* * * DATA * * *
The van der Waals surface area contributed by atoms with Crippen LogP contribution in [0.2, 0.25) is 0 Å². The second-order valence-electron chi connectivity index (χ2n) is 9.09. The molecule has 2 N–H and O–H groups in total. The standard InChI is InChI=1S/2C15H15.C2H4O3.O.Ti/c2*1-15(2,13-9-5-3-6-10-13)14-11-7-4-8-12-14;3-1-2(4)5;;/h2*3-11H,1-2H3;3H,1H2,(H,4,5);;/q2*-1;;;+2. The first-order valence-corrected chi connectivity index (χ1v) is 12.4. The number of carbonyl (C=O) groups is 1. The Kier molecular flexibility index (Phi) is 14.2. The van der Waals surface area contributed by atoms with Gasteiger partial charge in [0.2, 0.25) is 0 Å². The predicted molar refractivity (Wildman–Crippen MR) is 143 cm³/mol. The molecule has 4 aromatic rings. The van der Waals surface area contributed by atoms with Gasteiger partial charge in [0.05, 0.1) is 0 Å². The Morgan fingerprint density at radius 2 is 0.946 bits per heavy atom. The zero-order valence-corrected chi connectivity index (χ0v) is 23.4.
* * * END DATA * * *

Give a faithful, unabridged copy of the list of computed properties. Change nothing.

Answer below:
The van der Waals surface area contributed by atoms with Crippen LogP contribution in [0.2, 0.25) is 0 Å². The second-order valence-electron chi connectivity index (χ2n) is 9.09. The molecule has 2 N–H and O–H groups in total. The standard InChI is InChI=1S/2C15H15.C2H4O3.O.Ti/c2*1-15(2,13-9-5-3-6-10-13)14-11-7-4-8-12-14;3-1-2(4)5;;/h2*3-11H,1-2H3;3H,1H2,(H,4,5);;/q2*-1;;;+2. The first-order valence-corrected chi connectivity index (χ1v) is 12.4. The number of carbonyl (C=O) groups is 1. The Kier molecular flexibility index (Phi) is 14.2. The van der Waals surface area contributed by atoms with Gasteiger partial charge in [0.2, 0.25) is 0 Å². The predicted molar refractivity (Wildman–Crippen MR) is 143 cm³/mol. The molecule has 4 aromatic rings. The van der Waals surface area contributed by atoms with Gasteiger partial charge in [0.05, 0.1) is 0 Å². The Morgan fingerprint density at radius 2 is 0.946 bits per heavy atom. The zero-order valence-corrected chi connectivity index (χ0v) is 23.4.